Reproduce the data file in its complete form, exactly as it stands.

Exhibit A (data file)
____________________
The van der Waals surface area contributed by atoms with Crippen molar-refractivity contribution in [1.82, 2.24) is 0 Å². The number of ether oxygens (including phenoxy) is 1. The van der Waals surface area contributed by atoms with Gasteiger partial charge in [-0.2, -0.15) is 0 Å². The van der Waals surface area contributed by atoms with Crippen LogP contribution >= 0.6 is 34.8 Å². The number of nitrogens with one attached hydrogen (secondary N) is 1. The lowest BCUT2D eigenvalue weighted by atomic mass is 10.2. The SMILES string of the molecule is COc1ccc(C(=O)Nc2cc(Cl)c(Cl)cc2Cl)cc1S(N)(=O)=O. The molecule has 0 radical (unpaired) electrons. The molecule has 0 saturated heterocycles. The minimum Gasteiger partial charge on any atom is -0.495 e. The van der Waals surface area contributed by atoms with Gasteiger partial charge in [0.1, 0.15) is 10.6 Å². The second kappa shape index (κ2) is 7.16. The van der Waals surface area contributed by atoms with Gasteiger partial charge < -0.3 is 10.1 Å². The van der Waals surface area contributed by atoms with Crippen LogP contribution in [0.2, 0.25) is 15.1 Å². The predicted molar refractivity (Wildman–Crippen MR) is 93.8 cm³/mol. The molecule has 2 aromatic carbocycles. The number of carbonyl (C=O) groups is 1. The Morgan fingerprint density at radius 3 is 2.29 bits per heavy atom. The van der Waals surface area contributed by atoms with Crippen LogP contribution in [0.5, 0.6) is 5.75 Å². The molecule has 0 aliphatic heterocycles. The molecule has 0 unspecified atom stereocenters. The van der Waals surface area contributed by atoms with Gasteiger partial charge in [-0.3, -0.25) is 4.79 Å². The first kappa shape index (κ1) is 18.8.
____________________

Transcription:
The van der Waals surface area contributed by atoms with Crippen molar-refractivity contribution in [1.82, 2.24) is 0 Å². The number of ether oxygens (including phenoxy) is 1. The van der Waals surface area contributed by atoms with Gasteiger partial charge in [-0.2, -0.15) is 0 Å². The van der Waals surface area contributed by atoms with Crippen LogP contribution >= 0.6 is 34.8 Å². The number of nitrogens with one attached hydrogen (secondary N) is 1. The lowest BCUT2D eigenvalue weighted by atomic mass is 10.2. The SMILES string of the molecule is COc1ccc(C(=O)Nc2cc(Cl)c(Cl)cc2Cl)cc1S(N)(=O)=O. The molecule has 0 radical (unpaired) electrons. The molecule has 0 saturated heterocycles. The minimum Gasteiger partial charge on any atom is -0.495 e. The van der Waals surface area contributed by atoms with Gasteiger partial charge in [0.1, 0.15) is 10.6 Å². The second kappa shape index (κ2) is 7.16. The van der Waals surface area contributed by atoms with Gasteiger partial charge < -0.3 is 10.1 Å². The van der Waals surface area contributed by atoms with Crippen LogP contribution in [0.2, 0.25) is 15.1 Å². The predicted molar refractivity (Wildman–Crippen MR) is 93.8 cm³/mol. The molecule has 2 aromatic carbocycles. The number of carbonyl (C=O) groups is 1. The Morgan fingerprint density at radius 3 is 2.29 bits per heavy atom. The van der Waals surface area contributed by atoms with Crippen LogP contribution in [0.5, 0.6) is 5.75 Å². The molecule has 0 aliphatic heterocycles. The molecule has 0 unspecified atom stereocenters. The van der Waals surface area contributed by atoms with Gasteiger partial charge in [-0.3, -0.25) is 4.79 Å². The first kappa shape index (κ1) is 18.8.